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US stocks trade hesitantly ahead of economic data

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US stocks trade hesitantly ahead of economic data

Stocks on the American exchanges fluctuated, as market participants reacted to latest developments from Geneva concerning Iran’s nuclear program. In a landmark agreement, the nation of 77 million agreed to limit its uranium enrichment in return for around $7 billion worth of sanctions relief.

The European Union said sanctions against the Islamic Republic could be eased as early as December, which would lift numerous restrictions on Iran’s petrochemicals and precious metals industries.

The Standard & Poor’s 500 Index fell 0.1 percent to 1,802.48 after extending its record high. Four of the S&P 500’s ten industries reported gains. The Dow Jones Industrial Average added 7.77 points to 16,072.50 after more than half of its 30 members reported gains. Caterpillar Inc (NYSE:CAT) rose more than 1.8 percent after Bank of America analysts upgraded their rating of the company.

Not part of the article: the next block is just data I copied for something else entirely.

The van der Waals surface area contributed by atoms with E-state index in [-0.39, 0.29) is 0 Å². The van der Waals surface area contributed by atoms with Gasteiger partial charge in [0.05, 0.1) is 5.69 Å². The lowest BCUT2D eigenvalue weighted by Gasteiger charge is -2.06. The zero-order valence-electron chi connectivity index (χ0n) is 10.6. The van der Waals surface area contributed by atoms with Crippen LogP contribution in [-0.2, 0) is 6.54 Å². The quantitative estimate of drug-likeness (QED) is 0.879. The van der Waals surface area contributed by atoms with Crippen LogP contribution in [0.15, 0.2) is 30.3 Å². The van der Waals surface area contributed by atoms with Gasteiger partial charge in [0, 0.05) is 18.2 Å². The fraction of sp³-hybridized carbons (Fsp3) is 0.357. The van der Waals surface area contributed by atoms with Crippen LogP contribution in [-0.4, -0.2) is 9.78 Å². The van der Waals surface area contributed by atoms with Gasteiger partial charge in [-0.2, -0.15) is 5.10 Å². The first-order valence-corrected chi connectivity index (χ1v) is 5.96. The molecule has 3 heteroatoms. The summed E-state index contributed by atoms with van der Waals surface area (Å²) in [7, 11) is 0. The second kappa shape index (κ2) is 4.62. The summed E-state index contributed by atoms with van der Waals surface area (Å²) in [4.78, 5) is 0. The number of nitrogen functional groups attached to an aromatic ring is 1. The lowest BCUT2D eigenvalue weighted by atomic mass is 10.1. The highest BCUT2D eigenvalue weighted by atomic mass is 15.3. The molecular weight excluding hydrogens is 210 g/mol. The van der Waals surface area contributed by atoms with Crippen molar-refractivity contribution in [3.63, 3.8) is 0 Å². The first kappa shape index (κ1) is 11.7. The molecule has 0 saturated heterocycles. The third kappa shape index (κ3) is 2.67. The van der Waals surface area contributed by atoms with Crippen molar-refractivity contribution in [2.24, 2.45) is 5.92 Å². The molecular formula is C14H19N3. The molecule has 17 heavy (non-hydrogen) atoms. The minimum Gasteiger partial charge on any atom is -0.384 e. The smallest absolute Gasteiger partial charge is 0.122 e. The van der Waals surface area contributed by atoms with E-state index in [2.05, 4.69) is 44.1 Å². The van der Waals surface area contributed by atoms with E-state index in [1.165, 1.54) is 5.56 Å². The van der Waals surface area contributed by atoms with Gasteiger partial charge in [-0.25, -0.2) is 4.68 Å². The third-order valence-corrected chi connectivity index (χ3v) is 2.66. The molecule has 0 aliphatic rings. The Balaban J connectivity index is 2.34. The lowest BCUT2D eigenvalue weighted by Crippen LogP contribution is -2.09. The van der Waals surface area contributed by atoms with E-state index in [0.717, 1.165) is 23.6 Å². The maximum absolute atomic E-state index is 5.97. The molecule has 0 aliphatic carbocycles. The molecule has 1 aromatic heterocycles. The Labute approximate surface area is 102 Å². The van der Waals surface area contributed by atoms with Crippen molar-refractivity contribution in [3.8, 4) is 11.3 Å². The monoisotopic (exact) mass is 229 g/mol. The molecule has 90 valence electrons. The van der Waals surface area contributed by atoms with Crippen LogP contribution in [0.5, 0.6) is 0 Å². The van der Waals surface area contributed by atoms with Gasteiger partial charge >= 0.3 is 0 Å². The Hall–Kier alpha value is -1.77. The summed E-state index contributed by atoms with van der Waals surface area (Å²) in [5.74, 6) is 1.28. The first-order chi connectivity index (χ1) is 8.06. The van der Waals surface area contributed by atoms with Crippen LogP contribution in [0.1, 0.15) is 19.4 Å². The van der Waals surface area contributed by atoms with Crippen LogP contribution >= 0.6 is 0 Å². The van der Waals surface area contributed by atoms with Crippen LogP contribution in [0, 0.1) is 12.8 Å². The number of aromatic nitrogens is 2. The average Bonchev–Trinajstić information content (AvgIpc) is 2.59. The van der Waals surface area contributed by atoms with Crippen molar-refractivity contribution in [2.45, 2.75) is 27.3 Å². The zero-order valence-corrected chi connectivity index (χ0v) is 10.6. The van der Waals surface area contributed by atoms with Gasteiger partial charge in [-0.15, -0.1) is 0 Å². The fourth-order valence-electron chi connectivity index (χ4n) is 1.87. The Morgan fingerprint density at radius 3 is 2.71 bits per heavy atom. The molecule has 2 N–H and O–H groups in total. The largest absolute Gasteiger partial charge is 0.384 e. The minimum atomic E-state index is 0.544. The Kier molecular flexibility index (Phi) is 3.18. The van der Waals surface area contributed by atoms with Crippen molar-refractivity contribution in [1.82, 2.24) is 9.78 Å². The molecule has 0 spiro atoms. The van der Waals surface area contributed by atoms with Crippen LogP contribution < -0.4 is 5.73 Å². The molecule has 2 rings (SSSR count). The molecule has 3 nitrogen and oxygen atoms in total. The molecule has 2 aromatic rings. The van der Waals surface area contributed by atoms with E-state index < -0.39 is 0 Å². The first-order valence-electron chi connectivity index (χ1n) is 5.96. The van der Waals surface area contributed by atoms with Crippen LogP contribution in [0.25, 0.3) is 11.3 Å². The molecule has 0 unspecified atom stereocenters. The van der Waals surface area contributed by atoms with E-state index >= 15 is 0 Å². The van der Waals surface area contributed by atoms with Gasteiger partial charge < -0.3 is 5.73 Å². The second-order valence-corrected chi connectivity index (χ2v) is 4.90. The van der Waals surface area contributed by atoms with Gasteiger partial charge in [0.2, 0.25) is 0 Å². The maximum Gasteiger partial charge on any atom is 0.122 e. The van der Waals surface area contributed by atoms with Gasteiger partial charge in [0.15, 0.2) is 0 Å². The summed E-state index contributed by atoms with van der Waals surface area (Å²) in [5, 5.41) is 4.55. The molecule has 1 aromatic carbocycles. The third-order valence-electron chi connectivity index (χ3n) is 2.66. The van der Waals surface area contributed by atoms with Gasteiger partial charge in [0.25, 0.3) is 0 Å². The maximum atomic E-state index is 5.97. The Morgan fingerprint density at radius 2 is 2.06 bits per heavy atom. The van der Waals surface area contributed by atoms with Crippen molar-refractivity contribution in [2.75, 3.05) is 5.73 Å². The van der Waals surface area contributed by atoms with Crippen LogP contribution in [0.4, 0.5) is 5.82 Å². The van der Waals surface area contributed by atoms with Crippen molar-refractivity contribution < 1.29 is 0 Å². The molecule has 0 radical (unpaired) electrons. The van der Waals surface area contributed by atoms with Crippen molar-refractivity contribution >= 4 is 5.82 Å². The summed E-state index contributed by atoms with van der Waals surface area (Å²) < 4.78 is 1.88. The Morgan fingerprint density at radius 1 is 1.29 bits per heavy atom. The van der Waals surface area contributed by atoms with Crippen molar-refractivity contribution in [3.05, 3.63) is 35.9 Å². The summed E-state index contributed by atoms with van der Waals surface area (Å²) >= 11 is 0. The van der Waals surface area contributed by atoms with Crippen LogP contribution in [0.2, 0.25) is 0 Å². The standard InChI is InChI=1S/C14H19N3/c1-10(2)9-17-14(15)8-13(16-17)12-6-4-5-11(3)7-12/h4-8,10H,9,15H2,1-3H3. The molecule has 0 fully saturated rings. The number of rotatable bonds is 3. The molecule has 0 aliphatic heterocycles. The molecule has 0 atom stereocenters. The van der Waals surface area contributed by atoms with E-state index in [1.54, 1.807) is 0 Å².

“The market is not necessarily overextended, but probably moderately rich,” said Cam Albright of Wilmington Trust. “It’s probably difficult to envision this market getting a lot more upside unless it has this continued success on earnings and economic growth,” Albright added.

Companies listed on the S&P 500 enjoyed another strong earnings season, putting the benchmark index on pace for its best performance in a decade. The S&P 500 has risen in each of the past seven weeks.

Economic data will dominate the headlines for the rest of the week. The US Census Bureau will report on monthly durable goods orders, which will provide market participants with advanced statistics concerning US production activity. The Conference Board and University of Michigan will each report on consumer confidence, which could provide key insights about consumer willingness to spend this holiday season.

Data from the National Association of Realtors showed contracts for previously-owned homes fell for the fifth consecutive month, as low inventories and high borrowing costs continue to keep would-be buyers out of the housing market. New legislation issued by the Department of Housing and Urban Development will make it more difficult for some buyers to qualify for loans. The new legislation comes into effect in January 2014.

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